- The Washington Times - Wednesday, October 31, 2001

A Taliban military commander said in a published interview that China is secretly assisting the ruling militia in Afghanistan.
Taliban commander Maulvi Jalaluddin Haqqani told an Urdu-language newspaper in Pakistan that the ruling militia's strategy is to conduct a long war aimed at entrapping U.S. forces on the ground.
Asked about the Taliban's relations with China, Mr. Haqqani said: "China is a good country. Taliban are in contact with it even now.
"China is also extending support and cooperation to the Taliban government, but the shape of this cooperation cannot be disclosed," Mr. Haqqani said in the interview published Oct. 22 in the newspaper Islamabad Pakistan.
A day later, Chinese Foreign Ministry spokesman Sun Yuxi in Beijing dismissed the commander's statement as "a complete fabrication."
A U.S. official said China's contacts with the Taliban have been "limited" and "of questionable value," primarily related to economic matters.
Mr. Haqqani also said the United States is revealing its strategy "little by little" and that China will react to U.S. attempts to keep forces in the region.
The United States has set up a military base in Uzbekistan, a move that undermined China's goal of organizing several Central Asian nations under the Shanghai Cooperation Organization.
A representative of the Northern Alliance Afghan opposition said China has been supplying weapons to the Taliban for several years, primarily small arms.
Publicly, China's government has not opposed U.S. military action in Afghanistan but has said strikes should be limited to avoid civilian casualties.
China's Foreign Ministry said in response to a report in The Washington Times earlier this month that China "has not established any kind of official relations with the Taliban."
The comments were made in response to intelligence reports disclosed by The Times that two Chinese companies have been building a telephone switching network in Kabul for the past 21/2 years.
The Taliban also helped Chinese government agents recover pieces of U.S. cruise missiles fired during the 1998 U.S. raids on terrorist training camps in Afghanistan. The Chinese government denied getting the cruise missile technology.
An earlier Foreign Ministry statement of Sept. 15 said China closed its embassy in Kabul in 1993 because of safety concerns and has no "resident personnel" there.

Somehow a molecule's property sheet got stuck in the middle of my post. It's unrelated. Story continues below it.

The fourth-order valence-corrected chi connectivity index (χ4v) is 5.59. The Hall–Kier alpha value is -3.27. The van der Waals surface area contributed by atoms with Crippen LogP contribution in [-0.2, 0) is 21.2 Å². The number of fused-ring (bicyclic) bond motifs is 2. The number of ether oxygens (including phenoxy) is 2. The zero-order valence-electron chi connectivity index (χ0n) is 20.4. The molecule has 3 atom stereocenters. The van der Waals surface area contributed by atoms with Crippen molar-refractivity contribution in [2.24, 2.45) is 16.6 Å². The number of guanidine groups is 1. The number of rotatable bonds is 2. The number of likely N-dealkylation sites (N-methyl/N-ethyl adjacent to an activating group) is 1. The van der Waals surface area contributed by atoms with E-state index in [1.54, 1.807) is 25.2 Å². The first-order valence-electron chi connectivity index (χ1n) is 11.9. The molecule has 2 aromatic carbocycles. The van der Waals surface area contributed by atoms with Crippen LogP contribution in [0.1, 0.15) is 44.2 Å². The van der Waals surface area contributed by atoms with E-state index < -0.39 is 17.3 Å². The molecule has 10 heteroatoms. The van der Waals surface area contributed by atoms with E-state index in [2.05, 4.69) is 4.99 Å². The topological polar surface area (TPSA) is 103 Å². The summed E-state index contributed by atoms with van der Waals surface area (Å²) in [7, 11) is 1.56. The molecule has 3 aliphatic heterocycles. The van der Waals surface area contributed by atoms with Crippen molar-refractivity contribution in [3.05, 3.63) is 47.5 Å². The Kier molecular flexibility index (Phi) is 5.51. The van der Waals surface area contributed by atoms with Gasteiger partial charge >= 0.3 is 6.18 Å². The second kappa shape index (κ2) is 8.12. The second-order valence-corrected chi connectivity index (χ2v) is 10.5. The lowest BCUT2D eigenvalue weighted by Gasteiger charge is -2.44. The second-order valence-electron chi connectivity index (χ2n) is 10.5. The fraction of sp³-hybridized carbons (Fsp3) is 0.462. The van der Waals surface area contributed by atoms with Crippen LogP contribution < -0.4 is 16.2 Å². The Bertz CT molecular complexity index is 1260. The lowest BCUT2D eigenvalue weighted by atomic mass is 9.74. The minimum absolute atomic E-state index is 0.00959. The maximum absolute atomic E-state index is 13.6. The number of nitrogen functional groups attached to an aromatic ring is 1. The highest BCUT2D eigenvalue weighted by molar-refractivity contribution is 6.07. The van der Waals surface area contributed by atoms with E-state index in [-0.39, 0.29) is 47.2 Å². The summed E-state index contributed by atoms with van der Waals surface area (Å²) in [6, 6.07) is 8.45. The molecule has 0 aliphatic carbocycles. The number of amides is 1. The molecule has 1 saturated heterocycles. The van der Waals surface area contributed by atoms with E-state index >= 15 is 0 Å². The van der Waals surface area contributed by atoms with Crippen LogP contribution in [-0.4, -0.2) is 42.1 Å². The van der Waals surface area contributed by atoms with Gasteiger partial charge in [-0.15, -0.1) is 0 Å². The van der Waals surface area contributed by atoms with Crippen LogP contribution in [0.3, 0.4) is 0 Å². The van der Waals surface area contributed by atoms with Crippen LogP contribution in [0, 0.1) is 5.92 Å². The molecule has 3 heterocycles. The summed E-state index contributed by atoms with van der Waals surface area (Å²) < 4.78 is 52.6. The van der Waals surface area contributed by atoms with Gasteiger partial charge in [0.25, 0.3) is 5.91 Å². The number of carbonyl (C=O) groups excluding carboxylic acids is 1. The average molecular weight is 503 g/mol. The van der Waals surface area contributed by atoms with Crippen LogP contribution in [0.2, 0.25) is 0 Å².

Mr. Haqqani said the Taliban is braced for a long war against the United States and has a "sufficient stock" of arms left behind by the Soviet Union and from the United States. "We have shifted all these weapons from our garrisons to the mountains," he said. "Let the Americans drop their commandos and you would see how many casualties they suffer."
Asked about widespread international support for the United States' war against terrorism, Mr. Haqqani said it was "due to the coercion and terrorism of the United States."
However, he said some nations such as Russia, Japan, Iran, China and Libya want to see the United States stuck in a long conflict in Afghanistan. "These countries want Afghanistan to become the graveyard for the American soldiers," he said.
Mr. Haqqani said U.S. bombing and missile strikes have not been successful and that most casualties are civilians. There has been "no tangible military loss" to the Taliban, he said.
"We have evolved strategy for a long war and the United States will not be able to conquer Afghanistan even after fighting for two years," Mr. Haqqani said. "The fate of the United States will be worse than Russia. Our real war will begin the day the U.S. troops would land in Afghanistan."
About 20 to 25 Taliban soldiers were killed and a military helicopter and two passenger planes of the Ariana Airlines were damaged "while the rest of our planes and helicopters are safe," he said.
The Pentagon has displayed numerous bomb-damage photographs and video showing many more Taliban military facilities and equipment have been destroyed.
Taliban leader Mullah Mohammed Omar, al Qaeda leader Osama bin Laden and other commanders "are safe and performing their duties," Mr. Haqqani said.
"This is because the American planes are dropping bombs from a very high altitude and they cannot dare to fly low," he said.
Mr. Haqqani said he was in Pakistan as part of his role as Taliban minister for tribal and border affairs.

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